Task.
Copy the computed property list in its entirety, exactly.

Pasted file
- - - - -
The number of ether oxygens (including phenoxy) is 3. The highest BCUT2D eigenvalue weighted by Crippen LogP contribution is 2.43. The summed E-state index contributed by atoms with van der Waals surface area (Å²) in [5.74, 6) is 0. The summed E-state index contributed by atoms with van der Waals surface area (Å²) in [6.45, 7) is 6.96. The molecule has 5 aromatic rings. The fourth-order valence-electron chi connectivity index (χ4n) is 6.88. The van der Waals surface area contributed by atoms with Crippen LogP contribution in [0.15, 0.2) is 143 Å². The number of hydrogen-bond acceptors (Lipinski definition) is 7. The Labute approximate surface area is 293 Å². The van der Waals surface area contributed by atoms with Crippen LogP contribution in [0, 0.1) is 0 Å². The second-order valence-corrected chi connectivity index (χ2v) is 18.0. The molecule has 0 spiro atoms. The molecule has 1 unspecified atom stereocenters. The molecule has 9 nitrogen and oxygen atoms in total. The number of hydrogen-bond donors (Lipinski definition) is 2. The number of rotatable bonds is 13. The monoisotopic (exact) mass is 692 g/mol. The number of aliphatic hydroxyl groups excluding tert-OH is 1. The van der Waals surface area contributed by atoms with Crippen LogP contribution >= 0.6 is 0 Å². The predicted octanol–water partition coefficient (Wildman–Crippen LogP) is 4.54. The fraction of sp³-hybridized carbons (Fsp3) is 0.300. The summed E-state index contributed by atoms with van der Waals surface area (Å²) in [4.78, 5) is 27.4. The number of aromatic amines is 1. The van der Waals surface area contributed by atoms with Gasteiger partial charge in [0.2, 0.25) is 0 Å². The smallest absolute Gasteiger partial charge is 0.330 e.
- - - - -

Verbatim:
The number of ether oxygens (including phenoxy) is 3. The highest BCUT2D eigenvalue weighted by Crippen LogP contribution is 2.43. The summed E-state index contributed by atoms with van der Waals surface area (Å²) in [5.74, 6) is 0. The summed E-state index contributed by atoms with van der Waals surface area (Å²) in [6.45, 7) is 6.96. The molecule has 5 aromatic rings. The fourth-order valence-electron chi connectivity index (χ4n) is 6.88. The van der Waals surface area contributed by atoms with Crippen LogP contribution in [0.15, 0.2) is 143 Å². The number of hydrogen-bond acceptors (Lipinski definition) is 7. The Labute approximate surface area is 293 Å². The van der Waals surface area contributed by atoms with Crippen LogP contribution in [0, 0.1) is 0 Å². The second-order valence-corrected chi connectivity index (χ2v) is 18.0. The molecule has 0 spiro atoms. The molecule has 1 unspecified atom stereocenters. The molecule has 9 nitrogen and oxygen atoms in total. The number of hydrogen-bond donors (Lipinski definition) is 2. The number of rotatable bonds is 13. The monoisotopic (exact) mass is 692 g/mol. The number of aliphatic hydroxyl groups excluding tert-OH is 1. The van der Waals surface area contributed by atoms with Crippen LogP contribution >= 0.6 is 0 Å². The predicted octanol–water partition coefficient (Wildman–Crippen LogP) is 4.54. The fraction of sp³-hybridized carbons (Fsp3) is 0.300. The summed E-state index contributed by atoms with van der Waals surface area (Å²) in [4.78, 5) is 27.4. The number of aromatic amines is 1. The van der Waals surface area contributed by atoms with Gasteiger partial charge in [0.2, 0.25) is 0 Å². The smallest absolute Gasteiger partial charge is 0.330 e.